My dear Banchan!
Do you remember what it was like as a child, to be so excited by the
snow? To take such pleasure in flinging it about and using it to
build Snowpeople and Snow Forts? It seems like so long ago, doesn't
it? Now, snow is just another nuisance to slog through! Still, the
laughter of the neighborhood children makes the weather seem not quite
as odious. But perhaps you enjoy the snow far more than I?
I'm writing to you this snowy afternoon from my darkened room, perched
in my purple chair with one leg tucked under me. It's cozy back here,
with only the soft glow of the monitor for light and my violet and
gold Harry Potter socks to warm my feet. There's a large mug of
freshly made chicken and rice soup steaming merrily on the desk - it's
still too hot to eat, but the smell is tantalizing and comforting, and
almost makes me happy that winter has arrived.
There are children squealing gleefully outside the window, engaged in
a rowdy snowball fight - they are celebrating today, because school
was cancelled. For the first snowfall of the year, it was
surprisingly heavy and caught everyone off guard. As you can well
imagine, the street has been filled the entire day with the joyous
sounds of children freed from the drudgery of homework and proficiency
testing and detention hall for the day. My own little Monsters have
been dashing between the living room and the front yard all day, rosy
cheeked and smiling and giddy with the prospect of more snow tonight
Perhaps the snowy season is the best of all for letter writing; the
snow gives ample excuse for staying inside, doesn't it?
I found your query quite fascinating, and thought it might be fun to
answer you in letter form, as an example of how to write "interesting"
letters. Like you, I enjoy letter writing, and indulge in it often.
My friends are scattered across the globe, and we all exchange letters
to keep in touch with each other.
The ones I've cherished the most are those that are descriptive and
detailed, painting a clear picture of what my friend is doing at the
time s/he is writing to me. Laura, for instance, is stationed with
the US Army Band in Heidelberg, Germany. Her letters are often
composed while she gazes out her window, and include vivid
descriptions of the lush green hills surrounding her home, the antics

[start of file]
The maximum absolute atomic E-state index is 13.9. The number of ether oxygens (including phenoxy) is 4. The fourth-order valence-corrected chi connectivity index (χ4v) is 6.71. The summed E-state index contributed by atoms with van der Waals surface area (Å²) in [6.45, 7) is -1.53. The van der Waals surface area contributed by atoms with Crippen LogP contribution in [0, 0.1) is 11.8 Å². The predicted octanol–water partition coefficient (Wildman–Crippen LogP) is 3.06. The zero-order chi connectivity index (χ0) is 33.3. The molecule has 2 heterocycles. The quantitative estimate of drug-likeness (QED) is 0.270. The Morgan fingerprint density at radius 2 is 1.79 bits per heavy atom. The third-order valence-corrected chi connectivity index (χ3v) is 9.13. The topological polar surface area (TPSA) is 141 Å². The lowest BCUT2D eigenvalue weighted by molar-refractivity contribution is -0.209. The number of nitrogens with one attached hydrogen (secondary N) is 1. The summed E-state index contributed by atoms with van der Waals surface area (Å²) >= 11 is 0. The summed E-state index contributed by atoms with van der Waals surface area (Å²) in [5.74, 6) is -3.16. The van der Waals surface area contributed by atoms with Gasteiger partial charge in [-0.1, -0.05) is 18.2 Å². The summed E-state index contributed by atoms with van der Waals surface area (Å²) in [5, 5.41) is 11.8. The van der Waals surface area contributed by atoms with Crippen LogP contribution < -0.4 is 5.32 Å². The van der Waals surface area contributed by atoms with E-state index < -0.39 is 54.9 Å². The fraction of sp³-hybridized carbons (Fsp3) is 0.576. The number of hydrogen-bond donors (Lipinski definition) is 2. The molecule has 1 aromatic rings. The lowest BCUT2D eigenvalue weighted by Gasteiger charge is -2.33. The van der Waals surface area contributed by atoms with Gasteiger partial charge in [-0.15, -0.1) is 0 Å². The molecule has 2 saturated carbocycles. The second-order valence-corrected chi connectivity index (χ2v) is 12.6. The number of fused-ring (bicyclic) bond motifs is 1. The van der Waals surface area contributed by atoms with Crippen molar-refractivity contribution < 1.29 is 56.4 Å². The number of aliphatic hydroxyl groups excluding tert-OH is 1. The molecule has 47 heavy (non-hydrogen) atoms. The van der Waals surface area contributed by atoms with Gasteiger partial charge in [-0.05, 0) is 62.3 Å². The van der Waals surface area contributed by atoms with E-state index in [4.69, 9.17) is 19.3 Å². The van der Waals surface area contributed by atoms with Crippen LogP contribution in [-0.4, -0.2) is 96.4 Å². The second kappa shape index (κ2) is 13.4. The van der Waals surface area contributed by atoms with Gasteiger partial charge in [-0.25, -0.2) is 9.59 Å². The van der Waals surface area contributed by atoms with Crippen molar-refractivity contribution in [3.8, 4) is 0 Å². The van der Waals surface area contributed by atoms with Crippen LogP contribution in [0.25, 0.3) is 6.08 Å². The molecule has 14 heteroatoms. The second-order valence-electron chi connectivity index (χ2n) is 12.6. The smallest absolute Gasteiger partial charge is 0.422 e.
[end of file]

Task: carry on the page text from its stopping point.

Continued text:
of her neighbor's two large tabby cats, and the sounds and smells
she's experiencing as she writes. One afternoon, she wrote to tell me
about her neighbor, a sweet faced German lady who likes to bake. She
described in detail the smell of the bread her neighbor was baking -
sweet, cinnamon-y, slightly yeasty - and talked about how her neighbor
would doubtless drop by later with an icing-drizzled loaf for her,
still warm and gooey.
I had to wipe my mouth before I could reply.
Chances are, your friends are not in town. Perhaps they don't get to
see you as often as you'd like. Entertain them with descriptions of
what you're doing, the odd color of the car you saw on the way to
work, the strange thing your cat is doing as you try to write.
Describe your surroundings, the music you're listening to, the smell
of dinner in the oven. Descriptive language helps the receipient of
your letter feel like s/he is there with you - it lets them experience
just a little bit of your day, lets them recall what it's like when
they *are* with you, and helps maintain the connection and warmth
Consider letters that you've found entertaining in the past. Surely
there is more substance than "How r u? I'm fine. Write back soon." ?
Do you linger over letters bestrewn with details, and find yourself
wishing you were there to see for yourself? Do you laugh out loud at
your friend's witty turn of phrase?
What about you? When you're with your friends, do they giggle at your
facial expressions or howl with laughter at your wry tones as you
describe your boss's latest Annoying Boss Trick? Write to them in the
same manner that you would speak to them, and describe your
expressions or gestures as you tell your tale.
Ask questions! Everyone likes to be asked how they are doing or
whether their latest project worked out. Ask for details, offer
encouragement let your friends know you really care about what's going
on in their lives. They'll enjoy reading your letters just as much as
you enjoy writing them.
Take your time with your letters, too. Mind your spelling and your
grammar - letters crafted with loving care always pay attention to the
little details that make the difference between a slap-dash note and a
thoughtful missive. When writing letters by hand, use crisp and
interesting papers and rich inks. Enclose photos or little keepsakes
- one of my favorite letters ever came from a friend visiting Russia
to do missionary work. She enclosed a pressed flower from her front
yard, and a description of her yard that took my breath away. I still
have that flower *and* the letter, and even though she's been back
home for ten years now, I still cherish that glimpse into her grand
It only takes a little loving care to make a letter interesting. I'm
sure you'll have no trouble crafting wonderful letters for your
friends and family!
With warmest regards on a very chilly day...
PS: You might like to have a look at a couple letter writing articles
geared towards personal correspondence:
How to write letters your friends will love
How to write letters they'll never forget
I hope you enjoy them!